Recap: Think long term when you’re building your Flows (or anything).  Just like you want to create a good User Experience for your End Users, make sure you create a good one for the Admins & Developers that are maintaining the Org.  None of these best practices require a significant amount of time to follow, and the benefits of having a clean Flow will be worth the extra effort!  And if you’re still reading, make sure you check out my The 6 Most Common Visual Flow Errors to Avoid.

 

 

Using the Lead Source Field

Have you ever inherited or walked into a Salesforce Org that was a mess?  You might see a Lead Source field with over 100 values (I’ve seen it!).  Or, maybe you’re adding a new department into your Org and they’re interested in adding some values to the Lead Source.  It is easy to say yes to adding one or two values, but those values can compound over time and your list becomes a complete mess!  This can hurt your ability to have good analytics. In this post we’ll go over some options for how you can work with your stakeholders to add in their different values, but still keep that Lead Source concise.

 

leadsourcedropdown

Dependent Fields

You can create a dependent field and call it Lead Source Detail (you could also create a separate picklist for each ‘sub-group’).  With this dependent field you’re now able to dynamically require additional data to be filled out based on the value of your Lead Source.

Dependent2

Dependent1

Non-Dependent Fields (Lookups & Texts)

The one that jumps out first on this would be the use of Campaigns.  Not as values, like in the first picture, but to use Campaign Source.  In Objects without one you can easily create your own.  The benefits would be:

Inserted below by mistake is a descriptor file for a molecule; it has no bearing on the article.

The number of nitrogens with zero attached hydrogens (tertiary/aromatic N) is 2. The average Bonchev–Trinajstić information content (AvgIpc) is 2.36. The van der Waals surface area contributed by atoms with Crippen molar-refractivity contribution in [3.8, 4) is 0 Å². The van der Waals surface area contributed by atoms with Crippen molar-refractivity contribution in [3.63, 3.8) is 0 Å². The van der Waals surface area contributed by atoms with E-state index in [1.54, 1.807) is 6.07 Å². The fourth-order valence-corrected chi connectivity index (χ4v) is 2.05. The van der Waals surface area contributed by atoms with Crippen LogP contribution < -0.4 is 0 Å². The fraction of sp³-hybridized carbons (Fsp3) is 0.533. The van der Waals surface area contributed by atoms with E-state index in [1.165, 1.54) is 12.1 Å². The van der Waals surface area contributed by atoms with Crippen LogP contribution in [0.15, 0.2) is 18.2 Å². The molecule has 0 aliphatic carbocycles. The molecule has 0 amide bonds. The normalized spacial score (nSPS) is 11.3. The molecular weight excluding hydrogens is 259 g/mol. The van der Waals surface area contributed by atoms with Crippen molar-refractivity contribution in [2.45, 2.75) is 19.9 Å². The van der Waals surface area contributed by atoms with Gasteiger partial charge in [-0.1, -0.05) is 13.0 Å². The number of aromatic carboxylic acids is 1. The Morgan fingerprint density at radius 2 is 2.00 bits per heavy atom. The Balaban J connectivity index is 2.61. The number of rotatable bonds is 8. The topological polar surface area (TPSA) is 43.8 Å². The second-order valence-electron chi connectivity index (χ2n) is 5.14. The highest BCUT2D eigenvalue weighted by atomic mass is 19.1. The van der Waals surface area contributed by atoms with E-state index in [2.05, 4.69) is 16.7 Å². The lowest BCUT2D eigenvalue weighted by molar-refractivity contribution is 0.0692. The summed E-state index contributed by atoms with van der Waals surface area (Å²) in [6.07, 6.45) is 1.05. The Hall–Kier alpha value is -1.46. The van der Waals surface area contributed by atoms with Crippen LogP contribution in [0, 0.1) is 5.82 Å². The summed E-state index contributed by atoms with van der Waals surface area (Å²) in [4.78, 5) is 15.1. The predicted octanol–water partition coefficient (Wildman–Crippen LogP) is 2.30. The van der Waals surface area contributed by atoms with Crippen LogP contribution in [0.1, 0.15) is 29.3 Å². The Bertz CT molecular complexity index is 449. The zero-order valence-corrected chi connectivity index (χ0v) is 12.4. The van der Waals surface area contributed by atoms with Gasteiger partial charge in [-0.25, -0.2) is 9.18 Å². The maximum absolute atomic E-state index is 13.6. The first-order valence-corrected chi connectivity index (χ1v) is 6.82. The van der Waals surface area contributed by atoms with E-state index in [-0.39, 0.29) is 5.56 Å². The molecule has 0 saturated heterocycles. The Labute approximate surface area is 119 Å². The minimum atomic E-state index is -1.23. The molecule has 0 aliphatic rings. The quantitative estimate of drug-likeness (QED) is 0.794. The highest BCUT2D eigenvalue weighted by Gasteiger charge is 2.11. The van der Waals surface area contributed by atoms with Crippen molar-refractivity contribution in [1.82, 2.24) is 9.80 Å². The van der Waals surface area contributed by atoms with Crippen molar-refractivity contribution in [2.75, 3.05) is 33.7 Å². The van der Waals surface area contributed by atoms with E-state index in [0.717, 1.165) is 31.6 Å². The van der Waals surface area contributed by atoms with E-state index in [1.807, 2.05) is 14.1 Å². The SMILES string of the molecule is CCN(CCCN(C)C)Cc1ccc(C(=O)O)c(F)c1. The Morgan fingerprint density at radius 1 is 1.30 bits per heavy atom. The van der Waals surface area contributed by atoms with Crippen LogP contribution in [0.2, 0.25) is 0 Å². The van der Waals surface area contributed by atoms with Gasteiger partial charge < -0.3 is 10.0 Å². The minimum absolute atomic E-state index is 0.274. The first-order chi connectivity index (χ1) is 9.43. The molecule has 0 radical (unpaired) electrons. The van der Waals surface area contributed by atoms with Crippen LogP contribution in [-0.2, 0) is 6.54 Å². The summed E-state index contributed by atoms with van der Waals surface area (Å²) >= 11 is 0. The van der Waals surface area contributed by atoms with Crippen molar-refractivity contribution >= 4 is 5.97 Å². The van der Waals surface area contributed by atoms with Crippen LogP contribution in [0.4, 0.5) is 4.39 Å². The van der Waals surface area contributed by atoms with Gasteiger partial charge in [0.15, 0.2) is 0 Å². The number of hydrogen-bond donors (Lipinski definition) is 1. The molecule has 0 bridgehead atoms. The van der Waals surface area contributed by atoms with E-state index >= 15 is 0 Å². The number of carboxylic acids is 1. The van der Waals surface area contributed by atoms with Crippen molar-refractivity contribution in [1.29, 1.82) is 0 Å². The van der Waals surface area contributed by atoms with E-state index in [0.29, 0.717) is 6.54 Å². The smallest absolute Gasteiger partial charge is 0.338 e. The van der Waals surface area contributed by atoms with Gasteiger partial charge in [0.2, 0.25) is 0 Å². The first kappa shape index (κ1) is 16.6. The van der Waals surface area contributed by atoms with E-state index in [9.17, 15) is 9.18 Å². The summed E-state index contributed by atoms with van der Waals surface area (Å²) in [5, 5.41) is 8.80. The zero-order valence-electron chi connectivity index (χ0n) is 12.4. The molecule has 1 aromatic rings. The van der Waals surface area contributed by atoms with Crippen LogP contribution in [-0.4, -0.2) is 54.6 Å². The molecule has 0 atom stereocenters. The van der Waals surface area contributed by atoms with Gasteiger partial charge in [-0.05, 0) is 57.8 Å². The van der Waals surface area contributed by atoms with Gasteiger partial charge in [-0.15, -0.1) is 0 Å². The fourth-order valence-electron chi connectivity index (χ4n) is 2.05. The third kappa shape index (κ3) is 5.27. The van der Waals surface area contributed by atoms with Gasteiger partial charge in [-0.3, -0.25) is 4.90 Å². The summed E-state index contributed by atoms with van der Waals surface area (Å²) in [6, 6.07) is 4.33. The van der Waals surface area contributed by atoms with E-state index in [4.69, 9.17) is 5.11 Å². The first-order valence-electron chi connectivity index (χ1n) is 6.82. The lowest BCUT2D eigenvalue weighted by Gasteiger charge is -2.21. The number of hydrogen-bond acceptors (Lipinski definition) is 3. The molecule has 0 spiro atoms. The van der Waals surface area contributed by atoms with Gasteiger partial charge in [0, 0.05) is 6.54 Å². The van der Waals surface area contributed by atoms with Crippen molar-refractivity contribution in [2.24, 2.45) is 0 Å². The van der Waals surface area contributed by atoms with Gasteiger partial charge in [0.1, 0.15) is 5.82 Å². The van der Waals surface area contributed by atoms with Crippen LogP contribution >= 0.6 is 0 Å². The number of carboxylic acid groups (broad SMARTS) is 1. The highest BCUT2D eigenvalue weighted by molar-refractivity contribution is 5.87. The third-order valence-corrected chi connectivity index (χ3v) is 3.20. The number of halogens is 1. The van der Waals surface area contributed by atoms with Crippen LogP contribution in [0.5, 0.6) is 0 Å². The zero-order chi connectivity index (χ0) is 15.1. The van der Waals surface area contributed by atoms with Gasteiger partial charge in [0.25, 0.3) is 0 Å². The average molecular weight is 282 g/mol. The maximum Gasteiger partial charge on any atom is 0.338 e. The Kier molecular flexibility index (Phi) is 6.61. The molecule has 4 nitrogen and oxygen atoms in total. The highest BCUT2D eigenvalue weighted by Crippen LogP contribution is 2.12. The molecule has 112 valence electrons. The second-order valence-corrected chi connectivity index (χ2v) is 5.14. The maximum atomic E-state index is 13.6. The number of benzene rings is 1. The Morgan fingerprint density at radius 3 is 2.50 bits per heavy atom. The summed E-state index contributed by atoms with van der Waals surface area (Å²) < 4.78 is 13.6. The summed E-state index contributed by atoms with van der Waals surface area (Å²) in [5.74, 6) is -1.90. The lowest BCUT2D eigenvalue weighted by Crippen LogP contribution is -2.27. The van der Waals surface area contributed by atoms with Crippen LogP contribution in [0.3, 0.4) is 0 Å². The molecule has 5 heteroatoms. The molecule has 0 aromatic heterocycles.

• You won’t have to have a Dropdown value for each Campaign, but just 1 Campaign value
  • Campaigns are scalable. You can track history of multiple Campaigns, and with this you can track the first Campaign source easily.
  • Campaigns are what other programs expect that you’re using
    • Pardot
    • HubSpot
    • Eventbrite

How do you require that the Primary Campaign is selected?  With a Validation Rule!  This is how you can make any non-dependent field conditionally required.

What if you’ve already got 100 values in your Lead Source?

The easiest thing for you to do is to make the changes in Excel and then Update Salesforce with the new values for that record.  You’ll need to map them to their new Lead Source value and then update any sub-Lead Source detail field(s) that might apply.

More maintenance

You now have more to maintain, as opposed to simply having one Picklist that you updated and it worked for Leads, Accounts, and Opportunities.  Now, you’ve got more overhead.  Keep in mind you’ll need to make sure that you’ve got everything mapped correctly on your Lead Conversion.  If you run into any issues with the mapping, remember that Process Builder can also do your Lead Conversion mapping for you.

Recap: Lead Source is a field that can easily over time grow from 10 values to 100.  If you don’t put a plan in place on how you’ll deal with the Lead Source field you can easily find yourself in a reporting and data nightmare.  It isn’t too late to change, as you’ve already have the data in your Lead.